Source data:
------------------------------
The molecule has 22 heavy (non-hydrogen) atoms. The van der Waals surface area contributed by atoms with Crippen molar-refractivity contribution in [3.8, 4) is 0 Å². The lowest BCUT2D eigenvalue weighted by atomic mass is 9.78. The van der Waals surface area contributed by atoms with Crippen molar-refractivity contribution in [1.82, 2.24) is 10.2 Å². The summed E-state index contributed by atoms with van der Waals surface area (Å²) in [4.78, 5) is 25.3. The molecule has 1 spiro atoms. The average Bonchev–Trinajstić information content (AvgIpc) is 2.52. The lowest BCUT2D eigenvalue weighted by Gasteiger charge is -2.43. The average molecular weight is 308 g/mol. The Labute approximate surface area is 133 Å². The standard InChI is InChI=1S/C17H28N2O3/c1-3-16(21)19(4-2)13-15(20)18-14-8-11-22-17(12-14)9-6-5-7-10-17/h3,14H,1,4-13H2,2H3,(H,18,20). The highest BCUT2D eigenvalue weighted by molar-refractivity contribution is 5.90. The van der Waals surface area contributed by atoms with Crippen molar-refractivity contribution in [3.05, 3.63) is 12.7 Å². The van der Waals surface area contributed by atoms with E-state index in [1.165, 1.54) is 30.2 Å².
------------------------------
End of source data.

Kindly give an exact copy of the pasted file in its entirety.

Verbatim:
The molecule has 22 heavy (non-hydrogen) atoms. The van der Waals surface area contributed by atoms with Crippen molar-refractivity contribution in [3.8, 4) is 0 Å². The lowest BCUT2D eigenvalue weighted by atomic mass is 9.78. The van der Waals surface area contributed by atoms with Crippen molar-refractivity contribution in [1.82, 2.24) is 10.2 Å². The summed E-state index contributed by atoms with van der Waals surface area (Å²) in [4.78, 5) is 25.3. The molecule has 1 spiro atoms. The average Bonchev–Trinajstić information content (AvgIpc) is 2.52. The lowest BCUT2D eigenvalue weighted by Gasteiger charge is -2.43. The average molecular weight is 308 g/mol. The Labute approximate surface area is 133 Å². The standard InChI is InChI=1S/C17H28N2O3/c1-3-16(21)19(4-2)13-15(20)18-14-8-11-22-17(12-14)9-6-5-7-10-17/h3,14H,1,4-13H2,2H3,(H,18,20). The highest BCUT2D eigenvalue weighted by molar-refractivity contribution is 5.90. The van der Waals surface area contributed by atoms with Crippen molar-refractivity contribution in [3.05, 3.63) is 12.7 Å². The van der Waals surface area contributed by atoms with E-state index in [1.165, 1.54) is 30.2 Å².